United Nations Reaches Global AV Milestone
The United Nations Economic Commission for Europe (UNECE) announced its new regulation on Automated Lane Keeping Systems (ALKS) for passenger cars which will allow for the safe initiation of autonomous vehicles in certain traffic environments. Adopted by the UNECE’S World Forum for Harmonization of Vehicle Regulations, which Securing America’s Future Energy (SAFE) sits on, this is the first international binding agreement on Level 3 vehicle automation. Being a part of the Working Party on Automated/Autonomous and Connected Vehicles, SAFE played a role in establishing the guidelines of the regulation, which is set to go into motion in January 2021.
This is the first international binding agreement on Level 3 vehicle automation.
Covering safety requirements for emergency maneuvers, transition demands, and minimum risk maneuvers, the regulation permits ALKS to be activated on roads where pedestrians and cyclists are forbidden, and which are designed to physically separate traffic moving in opposite directions. Additionally, it ensures ALKS systems do not exceed operational speeds of 60 km/h and also requires car manufactures to include Driver Availability Recognition Systems, which oversee the driver’s presence and the driver’s ability to retrieve control of the vehicle, as well as a “black box” or Data Storage System for Automated Driving (DSSAD) to document when ALKS is activated. These specific guidelines place safety as the top priority of the UN’s work in the future of autonomous transportation.
Amazon acquires AV startup Zoox
Last Friday, Amazon revealed its plans to acquire Zoox for $1.2 billion, making it Amazon’s biggest investment in autonomous vehicle technology. Amazon intends to work with Zoox to build self-driving taxis, but analysts also anticipate the online retailer will also look to build self-driving delivery vehicles. Amazon has specified the current CEO, Aicha Evans, and CTO, Jesse Levinson, of Zoox will continue their positions in running the company. “This acquisition solidifies Zoox’s impact on the autonomous driving industry,” said Aicha Evans, CEO of Zoox, “We now have an even greater opportunity to realize a fully autonomous future.”
Founded in 2014, Zoox has taken a ground-up approach to autonomous mobility and has already raised over $1 billion in funding, with a focus on creating vehicles design for ride-hailing. They are currently developing a bi-directional vehicle with no steering wheel or distinguishable front or back end, to allow for travel in either direction, with testing that was expected to begin in 2020. Previously, they have been testing their self-driving technology using Toyota SUVs in Las Vegas and San Francisco, which has been halted due to COVID-19 related shutdowns.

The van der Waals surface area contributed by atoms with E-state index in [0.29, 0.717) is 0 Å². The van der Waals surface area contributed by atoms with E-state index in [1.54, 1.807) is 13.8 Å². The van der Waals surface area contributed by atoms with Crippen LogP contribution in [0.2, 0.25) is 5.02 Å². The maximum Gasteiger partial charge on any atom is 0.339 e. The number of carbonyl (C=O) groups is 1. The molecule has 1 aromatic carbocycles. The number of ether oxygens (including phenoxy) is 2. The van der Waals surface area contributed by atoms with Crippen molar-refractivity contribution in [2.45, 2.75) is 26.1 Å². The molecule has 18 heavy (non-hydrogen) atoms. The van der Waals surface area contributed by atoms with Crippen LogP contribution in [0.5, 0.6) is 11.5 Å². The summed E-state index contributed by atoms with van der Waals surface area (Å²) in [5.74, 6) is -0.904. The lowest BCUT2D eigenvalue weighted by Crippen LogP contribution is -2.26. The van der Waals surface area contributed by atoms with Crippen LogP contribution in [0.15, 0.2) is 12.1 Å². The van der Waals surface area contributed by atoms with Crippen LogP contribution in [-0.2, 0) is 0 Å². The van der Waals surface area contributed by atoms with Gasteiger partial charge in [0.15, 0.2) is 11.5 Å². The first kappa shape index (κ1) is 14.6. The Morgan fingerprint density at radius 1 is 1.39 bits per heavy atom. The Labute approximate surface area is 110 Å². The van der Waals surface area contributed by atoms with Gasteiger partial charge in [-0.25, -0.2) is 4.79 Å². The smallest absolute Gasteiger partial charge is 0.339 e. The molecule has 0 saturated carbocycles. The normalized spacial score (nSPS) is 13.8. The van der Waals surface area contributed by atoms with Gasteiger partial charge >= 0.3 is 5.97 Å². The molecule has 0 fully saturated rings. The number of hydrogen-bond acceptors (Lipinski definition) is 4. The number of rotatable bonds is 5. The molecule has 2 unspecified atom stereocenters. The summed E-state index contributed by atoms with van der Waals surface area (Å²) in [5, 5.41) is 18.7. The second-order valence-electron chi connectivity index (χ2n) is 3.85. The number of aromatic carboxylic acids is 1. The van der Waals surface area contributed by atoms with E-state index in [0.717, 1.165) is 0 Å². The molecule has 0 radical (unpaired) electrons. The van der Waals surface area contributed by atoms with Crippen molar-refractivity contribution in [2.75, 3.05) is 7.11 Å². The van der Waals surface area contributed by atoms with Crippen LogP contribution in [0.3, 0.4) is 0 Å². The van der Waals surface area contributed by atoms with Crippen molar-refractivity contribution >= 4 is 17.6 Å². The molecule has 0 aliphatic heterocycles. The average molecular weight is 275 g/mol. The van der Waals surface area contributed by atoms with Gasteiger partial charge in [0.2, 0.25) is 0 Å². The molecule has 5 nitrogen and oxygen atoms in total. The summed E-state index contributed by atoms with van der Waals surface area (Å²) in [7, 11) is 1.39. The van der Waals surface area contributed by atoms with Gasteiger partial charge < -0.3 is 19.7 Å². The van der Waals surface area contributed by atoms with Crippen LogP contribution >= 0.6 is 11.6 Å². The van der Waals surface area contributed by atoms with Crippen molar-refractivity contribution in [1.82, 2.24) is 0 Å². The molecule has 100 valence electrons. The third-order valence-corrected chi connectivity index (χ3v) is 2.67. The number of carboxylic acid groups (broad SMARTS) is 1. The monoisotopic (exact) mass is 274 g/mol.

Lyft has announced it will restart a portion of its AV trials on public roads in California and its closed test track.
Lyft Resumes AV Testing in California
Nearly three months after COVID-19 paused its self-driving tests, Lyft has announced it will restart a portion of its AV trials on public roads in California and its closed test track. Their employee-only autonomous ride-hailing pilot program, however, is still suspended until further notice. Lyft’s Level 5 Director of Product, Sameer Qureshi, and Director of Engineering, Robert Morgan, said in a recent blog post that road testing was a “critical” part of their autonomous vehicle technology development.
Lyft’s Level 5 Program debuted in July 2017 and began testing on California’s public roads in November 2018. The California Department of Motor Vehicles recorded Lyft having 19 self-driving cars on public roads in California in 2019. Lyft confirmed those 19 cars drove nearly 43,000 miles autonomously throughout the year. Since March, Lyft has replaced its physical testing with simulations. In the same blog post, Qureshi and Morgan described simulations as an inexpensive method to further safety, reproducibility, and mastery. While many companies use simulation as a tool to build-out autonomous vehicle technology, Lyft is able to utilize data archived from drivers on its ride-hailing app to advance its simulation tests and generate 3D maps while learning more about human driving patterns.
New Analysis Shows Electric Batteries are Largely Unaffected by AV Needs
A new report in Nature Energy shows that the impact of automation on electric battery longevity is negligible—with the potential to reduce the effects even further. Researchers at Carnegie Mellon University compiled data using a vehicle dynamics model they developed to assess the trade-off between automation and electric vehicle range and battery longevity. Their findings determined that the automation of electric vehicles will decrease its range by 5-10 percent for rural driving and 10-15 percent for urban driving. This loss of range comes as a result of added weight and sensor drag in rural driving and computing loads for urban driving.
“You don’t have to choose between the benefits of automation and the benefits of electrification.”
The analysis concludes electric cars don’t sustain a big loss in driving range when they become autonomous. The results showcase that hybrid powertrains for AVs are unnecessary, so long as automakers can execute energy-efficient computing and aerodynamic sensors tracks. Co-author of the paper, Parth Vaishnav, concluded, “You don’t have to choose between the benefits of automation and the benefits of electrification.”